6. To evaluate if pneumococcal killing by alveolar macrophages is increased following nasal colonisation. Bronchial alveolar lavage samples will be used to isolate alveolar macrophages. These cells will be incubated with pneumococcal bacteria overnight. The pneumococcal killing will be measured by counting the recovered pneumococcal bacteria following incubation with the macrophages compared to bacteria that were not incubated with macrophages. This demonstrates the number of bacteria killed by the alveolar macrophages. Healthy volunteers that have been colonised with SPN following inoculation will be compared with negative controls.
Overall trial start date
Overall trial end date
Participant inclusion criteria
1. Has capacity to give informed consent
2. Aged 18-50 years (ages chosen to minimise the risk of pneumococcal infection)
3. Speaks fluent English
Target number of participants
Participant exclusion criteria
1. Currently involved in another study unless observational or in follow-up phase (non-interventional)
2. Are in close contact with at risk individuals (children under 5 years, immunosuppressed adults, elderly, chronic ill health) – to minimise risk of pneumococcal transmission
3. Current regular smoker (smokes daily) - to minimise risk of pneumococcal disease
4. Significant smoking history [defined as someone who has previously smoked more than 20 cigarettes per day for 10 years or the equivalent (>10 pack-years)] – to minimise risk of pneumococcal disease
5. Asthma (on regular medication) or respiratory disease – to minimise risk of pneumococcal disease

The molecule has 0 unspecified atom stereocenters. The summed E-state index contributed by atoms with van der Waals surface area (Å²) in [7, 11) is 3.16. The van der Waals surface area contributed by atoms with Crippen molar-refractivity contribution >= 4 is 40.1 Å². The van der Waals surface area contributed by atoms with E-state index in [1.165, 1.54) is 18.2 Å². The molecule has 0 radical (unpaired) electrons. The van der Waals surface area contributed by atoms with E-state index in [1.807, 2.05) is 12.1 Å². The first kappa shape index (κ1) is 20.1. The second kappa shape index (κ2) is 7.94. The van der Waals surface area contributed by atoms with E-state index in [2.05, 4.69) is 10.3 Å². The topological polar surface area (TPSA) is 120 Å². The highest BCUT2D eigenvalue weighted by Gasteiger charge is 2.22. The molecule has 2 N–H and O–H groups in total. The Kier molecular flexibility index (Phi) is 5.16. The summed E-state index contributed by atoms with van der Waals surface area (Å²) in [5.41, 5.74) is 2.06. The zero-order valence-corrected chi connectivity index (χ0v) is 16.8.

6. Pregnant - to minimise the risk of pneumococcal disease
7. On medication that may affect the immune system in any way e.g. steroids, steroid nasal spray
8. On medication that affects inflammation e.g. aspirin
9. On medication that affects clotting of blood e.g. dipyridamole or warfarin
10. Been involved in a clinical trial involving EHPC and bacterial inoculation over the last 3 years
11. Unable to give fully informed consent
12. Current acute severe febrile illness - to avoid inoculation in participants that may have current infection.
Recruitment start date
Recruitment end date
Countries of recruitment
Trial participating centre
Royal Liverpool University Hospital
Prescot Street Liverpool L7 8XP
Medical Research Council
Funding Body Type
Funding Body Subtype
Results and Publications
Publication and dissemination plan
Results will be published in peer reviewed scientific journals.
Intention to publish date
Participant level data
Not provided at time of registration
Results - basic reporting
We found that the mucosal sampling yielded enough tissue to perform the immunological tests required.
The study found that the repeated sampling method did not alter colonisation rates when compared to previous studies.
The study found that the repeated mucosal sampling methods did not cause any transient bacteraemia.